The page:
The two ministers, John Kurtz and John Morris, named the community after the 16th century German reformer Martin Luther. The Lutherville Female Seminary, as it was initially called when chartered in 1853, was built near the tracks of the Baltimore & Susquehanna Railroad, a forerunner of the Northern Central Railway. In 1895, the institution was renamed the Maryland College for Women. Following a devastating fire in 1911, the college was rebuilt and continued in operation until 1952. Its campus is now an adult congregate living facility, College Manor.
The Lutherville Historic District was added to the National Register of Historic Places in 1972. Notable structures, in addition to the old college building and the many Victorian homes, include:
- St. Paul's Lutheran Church, started in 1856 by John Morris. The present stone sanctuary was built in 1898.
- St. John's Methodist Church, built in 1869.
- Church of the Holy Comforter, an Episcopal church built in 1888
- Oak Grove, the house of Lutherville founder John Morris, built in 1852 on Morris Avenue
- Octagon house on Kurtz Avenue, built of concrete in 1855 by another Lutheran minister who also served as the town's postmaster.
Notable people 
- All Time Low, pop punk band
- Raymond Berry, Baltimore Colts Hall of Famer
- Ryan Boyle, professional lacrosse player
- Bosley Crowther, New York Times film critic
- Cinder Road, rock band
- Divine, actor
- Samuel Durrance, astronaut/physicist
- Conor Gill, professional lacrosse player
- Mark Hamilton, Major League Baseball player
- James G. Howes, businessman
- Billy Hunter, former Major League Baseball shortstop and manager
- Phil Karn, internet engineer
- Rafael Palmeiro, former Major League Baseball first baseman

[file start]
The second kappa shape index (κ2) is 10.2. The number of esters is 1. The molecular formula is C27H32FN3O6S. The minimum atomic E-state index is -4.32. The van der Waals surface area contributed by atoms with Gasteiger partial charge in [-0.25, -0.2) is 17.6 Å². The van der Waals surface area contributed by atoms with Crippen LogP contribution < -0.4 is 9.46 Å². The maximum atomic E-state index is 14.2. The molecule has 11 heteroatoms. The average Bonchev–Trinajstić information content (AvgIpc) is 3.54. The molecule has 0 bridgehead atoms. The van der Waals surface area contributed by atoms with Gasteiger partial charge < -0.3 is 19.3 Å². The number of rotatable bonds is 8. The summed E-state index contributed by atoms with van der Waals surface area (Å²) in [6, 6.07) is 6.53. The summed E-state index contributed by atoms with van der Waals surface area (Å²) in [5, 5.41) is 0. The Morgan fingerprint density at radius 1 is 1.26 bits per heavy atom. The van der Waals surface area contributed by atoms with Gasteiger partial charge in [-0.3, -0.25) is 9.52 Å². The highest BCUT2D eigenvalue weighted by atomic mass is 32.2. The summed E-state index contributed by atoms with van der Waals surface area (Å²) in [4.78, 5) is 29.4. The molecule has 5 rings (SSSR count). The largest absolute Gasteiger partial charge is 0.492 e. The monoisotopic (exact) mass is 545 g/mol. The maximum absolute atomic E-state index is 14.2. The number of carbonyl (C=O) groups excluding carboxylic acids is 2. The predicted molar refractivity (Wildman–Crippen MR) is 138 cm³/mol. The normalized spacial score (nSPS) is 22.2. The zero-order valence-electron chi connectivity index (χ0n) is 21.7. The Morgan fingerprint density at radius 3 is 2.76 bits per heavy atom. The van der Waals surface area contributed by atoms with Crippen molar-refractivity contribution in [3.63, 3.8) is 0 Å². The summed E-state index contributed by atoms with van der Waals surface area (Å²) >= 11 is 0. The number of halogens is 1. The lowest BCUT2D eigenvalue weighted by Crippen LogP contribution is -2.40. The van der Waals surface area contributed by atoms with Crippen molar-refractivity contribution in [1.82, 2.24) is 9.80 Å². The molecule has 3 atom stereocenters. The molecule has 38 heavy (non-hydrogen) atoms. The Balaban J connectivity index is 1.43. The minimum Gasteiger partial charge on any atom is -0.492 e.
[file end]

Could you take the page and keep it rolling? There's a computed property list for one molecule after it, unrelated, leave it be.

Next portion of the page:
- Jim Palmer, former Baltimore Orioles pitcher and Hall of Famer
- Brooks Robinson, former Baltimore Orioles third baseman and Hall of Famer
- Mike Singletary, Hall of Fame football player, current NFL coach
- J. Frederick C. Talbott, U.S. congressman 1878–1918
- Bob Turley, former Major League Baseball pitcher
- Jerry Turner, television news anchorman (1929-1987)
- Johnny Unitas, former Baltimore Colt and Hall of Famer
- John Waters, filmmaker
- Public schools
- Dulaney High School (in Timonium)
- Hampton Elementary School
- Lutherville Laboratory Elementary Magnet School
- Ridgely Middle School
A portion of Lutherville's high school-age students attend nearby Towson High School.
|Wikimedia Commons has media related to: Lutherville, Maryland|
- "Profile of General Population and Housing Characteristics: 2010 Demographic Profile Data (DP-1): Lutherville CDP, Maryland". U.S. Census Bureau, American Factfinder. Retrieved February 23, 2012.
- "US Gazetteer files: 2010, 2000, and 1990". United States Census Bureau. 2011-02-12. Retrieved 2011-04-23.
- "Geographic Identifiers: 2010 Demographic Profile Data (G001): Lutherville CDP, Maryland". U.S. Census Bureau, American Factfinder. Retrieved February 23, 2012.
- Daniel Carroll Toomey (1997). Baltimore During the Civil War. Toomey Press. p. 170. ISBN 0-9612670-7-0.
- "The Route of Abraham Lincoln's Funeral Train". 1996-12-29. Retrieved 2008-04-15.
- "Lutherville, Maryland a Victorian Experience". Baltimore County Public Library. January 25, 2008. Retrieved 2009-07-19.
- "National Register Information System". National Register of Historic Places. National Park Service. 2008-04-15.